This summer I survived the two most devastating realities
I have experienced since my father's death in 1980. The first
was anguishing in its inevitability: my 31 year old brother's
death from the cancer that stalked him for seven years. The
second was worsened by its utter uselessness and avoidability:
the deliberate way virtually every friend and acquaintance,
save my very closest, has avoided and ignored me during this
time of grief.
I do not believe that those who knew about Al's death did
not worry about me and my family. It is likely that many
were concerned. But I know that most of my friends are young,
and have not yet had a close family member die. Death is
scary or unreal, and few can envision themselves in the position
I have been in twice. In a word, they are ignorant about
my feelings and how to react to them.
A few of the braver approached me with hearty, superficial
greetings that suggested my absence but not its cause: "Well
hello, nice to see you back" or "So school's about
to start, are you ready?" This was, for all its well
meaning, very painful for me. I felt these people were using
trivialities as a way of saying, "These things are more
important than his death, and I'm more concerned about today's
weather than how terrible you feel." With uneasy smiles
on their faces, these people made me feel like a fool.
To a few, I said, "Perhaps you didn't know my brother
died." The response was a muffled, "Oh, yes...
I'm sorry." I stopped volunteering this information:
it was awful to realize that these people, through all the
banality, knew about Albert, and said nothing. Some people
undoubtedly kept silent in the hopes that I would approach
them to talk and they could then be duly supportive. This
was a gross error of judgment. I needed to have friends voluntarily
open their hearts in sympathy, as I was feeling vulnerable
and afraid that those I turned to might turn me away. To
me, the silence said, "Leave me alone, I don't care."
Still others made efforts to engage me in conversation,
as long as I was able to be cheerful and not talk about Albert.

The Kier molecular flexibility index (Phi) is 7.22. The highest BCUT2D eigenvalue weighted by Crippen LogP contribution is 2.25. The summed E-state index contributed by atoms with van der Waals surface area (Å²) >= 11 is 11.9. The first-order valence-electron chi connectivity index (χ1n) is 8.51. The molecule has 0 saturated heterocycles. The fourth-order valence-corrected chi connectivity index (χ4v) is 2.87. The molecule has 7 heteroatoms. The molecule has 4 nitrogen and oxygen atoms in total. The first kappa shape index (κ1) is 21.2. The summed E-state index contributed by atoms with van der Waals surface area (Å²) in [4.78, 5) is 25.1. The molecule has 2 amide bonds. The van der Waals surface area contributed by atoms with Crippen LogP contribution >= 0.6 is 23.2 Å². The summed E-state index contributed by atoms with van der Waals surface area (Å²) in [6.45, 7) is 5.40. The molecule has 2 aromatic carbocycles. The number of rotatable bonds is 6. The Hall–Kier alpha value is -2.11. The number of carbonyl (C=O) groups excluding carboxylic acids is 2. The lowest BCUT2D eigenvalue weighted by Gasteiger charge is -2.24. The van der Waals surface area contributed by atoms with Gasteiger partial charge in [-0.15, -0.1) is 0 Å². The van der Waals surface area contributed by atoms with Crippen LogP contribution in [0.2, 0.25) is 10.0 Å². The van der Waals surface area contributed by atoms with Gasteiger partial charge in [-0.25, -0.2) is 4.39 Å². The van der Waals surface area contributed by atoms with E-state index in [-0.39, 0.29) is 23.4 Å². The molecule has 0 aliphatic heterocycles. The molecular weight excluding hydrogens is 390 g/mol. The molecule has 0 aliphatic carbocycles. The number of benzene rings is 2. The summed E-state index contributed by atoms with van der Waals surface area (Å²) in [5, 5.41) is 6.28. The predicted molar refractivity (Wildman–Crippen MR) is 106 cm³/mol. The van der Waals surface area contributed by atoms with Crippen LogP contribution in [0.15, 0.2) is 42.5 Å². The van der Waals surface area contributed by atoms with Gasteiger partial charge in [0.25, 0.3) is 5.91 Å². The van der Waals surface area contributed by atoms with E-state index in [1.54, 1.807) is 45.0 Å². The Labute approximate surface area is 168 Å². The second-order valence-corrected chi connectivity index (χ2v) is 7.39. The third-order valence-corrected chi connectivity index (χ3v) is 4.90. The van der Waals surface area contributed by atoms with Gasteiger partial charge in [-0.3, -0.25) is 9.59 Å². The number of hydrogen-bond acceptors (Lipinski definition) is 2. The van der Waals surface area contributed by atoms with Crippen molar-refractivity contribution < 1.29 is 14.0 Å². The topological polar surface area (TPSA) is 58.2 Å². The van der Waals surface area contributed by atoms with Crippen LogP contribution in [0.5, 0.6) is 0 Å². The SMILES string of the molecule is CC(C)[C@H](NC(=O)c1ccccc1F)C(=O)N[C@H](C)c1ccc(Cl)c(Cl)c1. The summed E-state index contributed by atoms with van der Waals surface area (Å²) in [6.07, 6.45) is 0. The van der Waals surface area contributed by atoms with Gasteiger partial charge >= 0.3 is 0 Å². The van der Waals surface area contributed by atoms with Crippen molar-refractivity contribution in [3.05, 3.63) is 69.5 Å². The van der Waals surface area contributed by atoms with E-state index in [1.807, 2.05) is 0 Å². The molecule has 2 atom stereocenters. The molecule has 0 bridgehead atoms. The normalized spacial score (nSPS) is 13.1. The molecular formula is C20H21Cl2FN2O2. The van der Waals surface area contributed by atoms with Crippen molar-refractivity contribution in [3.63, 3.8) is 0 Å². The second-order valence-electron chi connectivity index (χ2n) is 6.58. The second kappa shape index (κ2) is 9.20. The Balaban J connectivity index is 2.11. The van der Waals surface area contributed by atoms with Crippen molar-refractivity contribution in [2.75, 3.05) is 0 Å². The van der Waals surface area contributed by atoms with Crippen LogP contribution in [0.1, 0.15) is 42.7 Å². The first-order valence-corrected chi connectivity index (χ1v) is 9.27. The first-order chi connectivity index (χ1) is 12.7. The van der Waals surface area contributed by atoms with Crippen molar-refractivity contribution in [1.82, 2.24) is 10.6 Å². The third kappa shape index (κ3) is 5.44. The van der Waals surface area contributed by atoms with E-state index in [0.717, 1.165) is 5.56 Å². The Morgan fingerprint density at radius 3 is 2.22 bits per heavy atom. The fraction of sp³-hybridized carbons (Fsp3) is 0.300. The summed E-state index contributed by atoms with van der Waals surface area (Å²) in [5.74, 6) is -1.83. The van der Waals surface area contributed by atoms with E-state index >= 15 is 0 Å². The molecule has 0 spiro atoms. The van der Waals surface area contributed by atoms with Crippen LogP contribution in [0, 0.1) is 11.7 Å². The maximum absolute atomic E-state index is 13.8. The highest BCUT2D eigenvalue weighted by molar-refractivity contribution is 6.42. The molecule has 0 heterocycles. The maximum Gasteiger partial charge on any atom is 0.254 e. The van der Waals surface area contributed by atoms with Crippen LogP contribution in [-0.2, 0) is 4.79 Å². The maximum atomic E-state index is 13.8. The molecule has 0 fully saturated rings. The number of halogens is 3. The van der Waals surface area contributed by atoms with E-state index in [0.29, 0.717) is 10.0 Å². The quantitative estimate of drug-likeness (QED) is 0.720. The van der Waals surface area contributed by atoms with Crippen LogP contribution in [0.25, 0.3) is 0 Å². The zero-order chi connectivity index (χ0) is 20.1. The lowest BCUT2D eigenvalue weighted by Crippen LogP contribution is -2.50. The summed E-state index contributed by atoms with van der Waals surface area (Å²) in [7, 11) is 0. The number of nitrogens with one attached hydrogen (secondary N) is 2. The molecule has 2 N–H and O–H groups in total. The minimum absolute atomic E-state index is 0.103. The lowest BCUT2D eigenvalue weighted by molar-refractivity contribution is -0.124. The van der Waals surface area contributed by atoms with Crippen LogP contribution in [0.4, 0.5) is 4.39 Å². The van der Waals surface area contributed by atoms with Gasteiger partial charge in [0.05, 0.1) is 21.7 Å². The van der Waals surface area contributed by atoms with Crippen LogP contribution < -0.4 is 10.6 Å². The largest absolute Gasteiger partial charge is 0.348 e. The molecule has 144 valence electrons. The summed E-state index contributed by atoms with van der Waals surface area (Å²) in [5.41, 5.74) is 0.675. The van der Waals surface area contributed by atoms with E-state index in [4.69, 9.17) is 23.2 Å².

To these people, my casual comment like, "Oh, I remember
when Albert and I visited that person" was nervously
ignored and met by an embarrassed silence. I needed to be
able to remember my brother reflectively, without self- consciousness
or shame. And even close friends could not understand that
waves of grief, anger and depression affected me in ways
I myself could not understand. How I needed their patience
and support, their faith that I was angry at Death, and not
My grief is now settling into the long depression that is
a necessary step to healing. But every week, people on campus
- maybe your friend or roommate - also face the unthinkable
tragedy in a place where youth can lead people to feel immortal.
These people need your support, and it's not hard to give
it to them. If someone you know, whether closely or just
vaguely, is bereaved, please don't be shy or afraid. Take
the initiative, walk up, look into his or her eyes and say, "I
am so sorry to hear about the death." (Only one person
did this to me. Though I was not particularly close to him,
his generosity moved me to tears.)
You need not give your philosophy on tragedy in life or
your favorite remedy for depression. The bereaved person
does not expect or want this. And if you consider yourself
to be a close friend of the bereaved person, now is your
chance to prove it. Listening - not avoiding the bereaved's
sadness or being afraid to have the friend cry to you - is
essential. If your friend does cry, consider yourself lucky
that he or she is comfortable enough to share these deep
emotions with you.
And don't try to stop the tears - they are also a step to
healing and must flow freely. If you feel anger or hostility
directed at you, take comfort that anger and grief are interconnected.
The friend is not angry at you, it is simply his desperate
attempt to justify or focus the waves of anger and desolation
that surge uncontrollably through him. If the bereaved are
surrounded by people who care, the grieving process is made
less bitter and devastating. Yet caring and concern for your
friend is meaningless unless you directly tell her that you
I understand that Dad and Albert had no intention of abandoning
me, that they left me through no power of their own. The
intentions of my silent friends are much less clear. Remember
this: Just say, "I heard, and I'm sorry."
- Chicago, 1987